India’s marine litter problem

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    According to the Central Pollution Control Board, India generates 55 million tonnes of municipal waste annually, of which only 37 per cent is treated.

    Reasons 

    • Growing population, rapid urbanisation, shifting consumption patterns and changing lifestyles have resulted in the mismanagement of plastic waste, leading to the accumulation of municipal solid waste.
    • Most of these items, especially plastic items, contribute significantly to the growing burden of marine debris. 
    • Land-based sources account for most of the plastic in the water.
    • Unaccounted waste from urban agglomerations is carried by river systems to oceans for final dumping
    • Mismanagement of plastic waste generated in coastal cities and urban centres are leading to this reaching the water bodies

    Do you Know?

    • India has a coastline spanning 7,517 kilometres. It is spread across eight states and borders a 2.02 million square kilometre of Exclusive Economic Zone (EEZ).
    • India’s eight coastal states house a population of 420 million. Of this, about 330 million live on or within 150 km of a coast. 
    • Coastal districts are home to nearly 14.2 per cent of the country’s total population. 
      • Around 95 per cent of India’s trade by volume and 68 per cent by value is executed through waterways.
    • India’s coastline contributes to its ecological richness, biodiversity and economy.

    Concerns and Challenges 

    • Every year, thousands of tonnes of garbage, composed of plastics, glass, metals, sanitary products, clothes, etc., are dumped into the country’s coastline.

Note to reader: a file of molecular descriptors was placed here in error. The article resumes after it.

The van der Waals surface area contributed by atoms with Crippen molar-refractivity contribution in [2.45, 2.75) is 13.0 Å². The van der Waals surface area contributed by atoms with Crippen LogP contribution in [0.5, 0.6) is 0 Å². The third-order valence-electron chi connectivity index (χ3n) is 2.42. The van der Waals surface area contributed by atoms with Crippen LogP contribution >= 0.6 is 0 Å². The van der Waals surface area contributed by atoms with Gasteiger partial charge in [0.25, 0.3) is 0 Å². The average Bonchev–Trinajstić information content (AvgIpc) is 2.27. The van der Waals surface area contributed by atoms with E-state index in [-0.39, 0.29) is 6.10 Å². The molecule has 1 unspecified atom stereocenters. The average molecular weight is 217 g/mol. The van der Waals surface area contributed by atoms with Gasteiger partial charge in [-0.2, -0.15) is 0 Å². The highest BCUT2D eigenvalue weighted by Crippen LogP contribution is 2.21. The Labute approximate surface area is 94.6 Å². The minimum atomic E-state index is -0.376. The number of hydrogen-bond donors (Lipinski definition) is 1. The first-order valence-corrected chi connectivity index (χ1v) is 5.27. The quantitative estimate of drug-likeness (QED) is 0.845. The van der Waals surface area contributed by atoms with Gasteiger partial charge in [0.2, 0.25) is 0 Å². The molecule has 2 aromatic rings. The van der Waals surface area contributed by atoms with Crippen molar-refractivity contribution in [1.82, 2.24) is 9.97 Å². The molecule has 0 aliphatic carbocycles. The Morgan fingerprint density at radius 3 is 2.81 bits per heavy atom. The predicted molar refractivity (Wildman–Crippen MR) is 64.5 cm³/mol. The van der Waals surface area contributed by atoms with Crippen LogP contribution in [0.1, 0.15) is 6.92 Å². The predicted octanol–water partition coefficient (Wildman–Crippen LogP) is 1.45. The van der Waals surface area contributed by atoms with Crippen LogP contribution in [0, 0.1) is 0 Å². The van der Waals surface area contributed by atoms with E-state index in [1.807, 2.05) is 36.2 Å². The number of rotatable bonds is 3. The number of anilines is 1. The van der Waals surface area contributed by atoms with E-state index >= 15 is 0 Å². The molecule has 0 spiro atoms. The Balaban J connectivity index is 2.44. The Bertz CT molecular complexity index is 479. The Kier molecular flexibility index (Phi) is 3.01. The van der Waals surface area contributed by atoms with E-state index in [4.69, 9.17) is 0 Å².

•  However, plastics contribute a major portion of about 60 per cent of the total marine debris that reaches the oceans.
    • Marine litter is spread along the entire water column. High quantities of sediments are noticed during monsoon due to their spread into coastal water through creeks/rivers/estuaries, the research indicated.
    • Marine litter threatens ecosystems and adversely affects fishery and tourism industries around the globe. 
    • In addition to negative economic impact, it affects public health with increased concerns about micro-plastic and risk of particles entering the food chain
    • It tricks wildlife: Animals can easily get trapped in plastic bags or discarded fishing gear, or they mistake plastic for their food and it enters the food chain.

    Initiatives

    • The Ministry of Earth Sciences, through its attached office National Centre for Coastal Research (NCCR), has undertaken beach clean-up initiatives, awareness programmes and beach litter quantification studies at regular intervals.
    • Attempts made by some organisations in rescuing marine species from the debris are worth mentioning. TREE Foundation, a Chennai-based non-profit, has been incessantly working on this.
    • India and Germany signed an agreement on ‘Cities combating plastic entering the marine environment’
    • The UK-India Intervention: The Prime Ministers of the United Kingdom and India agreed a ‘Roadmap 2030’, which sets out an ambitious framework for UK and India partnerships in a wide range of science disciplines, including marine science. 

    Suggestions for managing marine litter in a better way.

    • The National Marine litter Policy of India, announced in 2018, should be formulated.
    • Marine litter and microplastics distribution and characterisation study should be conducted across the Indian coast.
    • A forum of coastal cities should be created for ensuring a cross-learning ecosystem and to build a synergetic association of urban local bodies and local administration located on the coast.
    • A long-term vision plan should be developed for promoting partnerships among coastal towns, cities and urban administration for the reduction of marine litter and the creation of sustainable waste management ecosystems.
    • Regular beach clean-up and awareness programmes should be conducted instead of annual ones. 

    Mains Practise Question 

    [Q] Currently India is reeling under the marine debris crisis, which poses serious threats to its particularly rich marine biodiversity. Comment